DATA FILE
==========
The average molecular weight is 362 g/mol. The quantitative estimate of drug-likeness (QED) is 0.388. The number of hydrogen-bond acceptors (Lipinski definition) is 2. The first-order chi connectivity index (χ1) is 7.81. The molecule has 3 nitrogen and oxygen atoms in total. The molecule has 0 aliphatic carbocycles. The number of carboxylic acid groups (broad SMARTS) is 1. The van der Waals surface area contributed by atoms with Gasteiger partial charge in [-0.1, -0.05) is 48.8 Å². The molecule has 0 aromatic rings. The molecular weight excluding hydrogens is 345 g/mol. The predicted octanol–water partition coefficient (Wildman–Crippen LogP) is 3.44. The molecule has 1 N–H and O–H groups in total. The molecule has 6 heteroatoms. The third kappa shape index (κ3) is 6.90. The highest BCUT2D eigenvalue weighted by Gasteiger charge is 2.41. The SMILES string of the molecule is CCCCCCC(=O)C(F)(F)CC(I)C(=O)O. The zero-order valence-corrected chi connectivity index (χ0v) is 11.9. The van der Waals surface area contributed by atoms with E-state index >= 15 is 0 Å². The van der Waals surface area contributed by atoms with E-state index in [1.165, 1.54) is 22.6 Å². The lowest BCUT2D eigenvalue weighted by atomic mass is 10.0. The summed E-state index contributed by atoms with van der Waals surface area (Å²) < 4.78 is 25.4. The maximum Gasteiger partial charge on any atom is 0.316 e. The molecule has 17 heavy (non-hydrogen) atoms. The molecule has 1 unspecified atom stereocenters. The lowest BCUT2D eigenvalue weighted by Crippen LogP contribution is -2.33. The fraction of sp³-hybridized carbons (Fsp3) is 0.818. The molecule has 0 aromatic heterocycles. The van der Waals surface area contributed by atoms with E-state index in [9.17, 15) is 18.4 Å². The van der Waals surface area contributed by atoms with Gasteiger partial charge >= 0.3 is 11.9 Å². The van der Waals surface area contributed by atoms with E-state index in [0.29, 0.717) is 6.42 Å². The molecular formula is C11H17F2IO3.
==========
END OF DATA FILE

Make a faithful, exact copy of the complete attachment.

The average molecular weight is 362 g/mol. The quantitative estimate of drug-likeness (QED) is 0.388. The number of hydrogen-bond acceptors (Lipinski definition) is 2. The first-order chi connectivity index (χ1) is 7.81. The molecule has 3 nitrogen and oxygen atoms in total. The molecule has 0 aliphatic carbocycles. The number of carboxylic acid groups (broad SMARTS) is 1. The van der Waals surface area contributed by atoms with Gasteiger partial charge in [-0.1, -0.05) is 48.8 Å². The molecule has 0 aromatic rings. The molecular weight excluding hydrogens is 345 g/mol. The predicted octanol–water partition coefficient (Wildman–Crippen LogP) is 3.44. The molecule has 1 N–H and O–H groups in total. The molecule has 6 heteroatoms. The third kappa shape index (κ3) is 6.90. The highest BCUT2D eigenvalue weighted by Gasteiger charge is 2.41. The SMILES string of the molecule is CCCCCCC(=O)C(F)(F)CC(I)C(=O)O. The zero-order valence-corrected chi connectivity index (χ0v) is 11.9. The van der Waals surface area contributed by atoms with E-state index >= 15 is 0 Å². The van der Waals surface area contributed by atoms with E-state index in [1.165, 1.54) is 22.6 Å². The lowest BCUT2D eigenvalue weighted by atomic mass is 10.0. The summed E-state index contributed by atoms with van der Waals surface area (Å²) < 4.78 is 25.4. The maximum Gasteiger partial charge on any atom is 0.316 e. The molecule has 17 heavy (non-hydrogen) atoms. The molecule has 1 unspecified atom stereocenters. The lowest BCUT2D eigenvalue weighted by Crippen LogP contribution is -2.33. The fraction of sp³-hybridized carbons (Fsp3) is 0.818. The molecule has 0 aromatic heterocycles. The van der Waals surface area contributed by atoms with E-state index in [9.17, 15) is 18.4 Å². The van der Waals surface area contributed by atoms with Gasteiger partial charge >= 0.3 is 11.9 Å². The van der Waals surface area contributed by atoms with E-state index in [0.29, 0.717) is 6.42 Å². The molecular formula is C11H17F2IO3.